“Spotting the signs” of trafficking recruitment online: Exploring the characteristics of advertisements targeted at migrant job-seekers

Ada Volodko*, Ella Cockbain, Bennett Kleinberg

*Corresponding author for this work

Research output: Contribution to journalArticleScientificpeer-review

2 Citations (Scopus)
24 Downloads (Pure)

Abstract

Despite considerable concern about how human trafficking offenders may use the Internet to recruit their victims, arrange logistics or advertise services, the Internet-trafficking nexus remains unclear. This study explored the prevalence and correlates of a set of commonly-used indicators of labour trafficking in online job advertisements. Taking a case study approach, we focused on a major Lithuanian website aimed at people seeking work abroad. We examined a snapshot of job advertisements (n = 430), assessing both their general characteristics (e.g. industry, destination country) and the presence of trafficking indicators. The vast majority (98.4%) contained at least one indicator, suggesting certain "indicators" may in fact be commonplace characteristics of this labour market. Inferential statistical tests revealed significant but weak relationships between the advertisements’ characteristics and the number and nature of indicators present. While there may be value in screening job advertisements to identify potential labour trafficking and exploitation, additional information is needed to ascertain actual labour trafficking. We conclude with an outlook on automated approaches to identifying cases of possible trafficking and a discussion of the benefits and ethical concerns of a data science-driven approach.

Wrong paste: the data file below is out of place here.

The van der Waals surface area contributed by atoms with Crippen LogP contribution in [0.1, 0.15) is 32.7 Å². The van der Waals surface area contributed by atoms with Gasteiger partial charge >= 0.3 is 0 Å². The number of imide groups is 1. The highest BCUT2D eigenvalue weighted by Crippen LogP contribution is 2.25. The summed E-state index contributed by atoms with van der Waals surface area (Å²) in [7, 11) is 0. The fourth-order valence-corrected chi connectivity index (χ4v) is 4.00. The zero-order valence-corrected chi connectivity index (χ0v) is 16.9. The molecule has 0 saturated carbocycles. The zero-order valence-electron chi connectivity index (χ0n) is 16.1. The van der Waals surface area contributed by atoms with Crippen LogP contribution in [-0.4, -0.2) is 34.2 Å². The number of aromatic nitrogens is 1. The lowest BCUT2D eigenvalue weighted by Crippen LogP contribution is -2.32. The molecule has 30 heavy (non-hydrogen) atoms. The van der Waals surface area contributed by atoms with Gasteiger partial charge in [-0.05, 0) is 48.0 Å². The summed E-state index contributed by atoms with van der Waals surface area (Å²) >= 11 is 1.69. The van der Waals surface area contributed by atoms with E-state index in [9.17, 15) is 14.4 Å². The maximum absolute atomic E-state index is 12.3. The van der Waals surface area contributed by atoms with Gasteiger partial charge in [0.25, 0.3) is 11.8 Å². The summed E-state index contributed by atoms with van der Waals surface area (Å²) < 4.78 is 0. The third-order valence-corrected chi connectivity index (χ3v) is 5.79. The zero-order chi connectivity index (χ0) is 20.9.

Original languageEnglish
Pages (from-to)7-35
JournalTrends in Organized Crime
Volume23
DOIs
Publication statusPublished - 2020

Keywords

  • Data automation
  • EASTERN-EUROPE
  • Human trafficking
  • Internet
  • LABOR
  • Labour exploitation
  • Labour trafficking
  • Migration
  • Recruitment
  • Transnational crime

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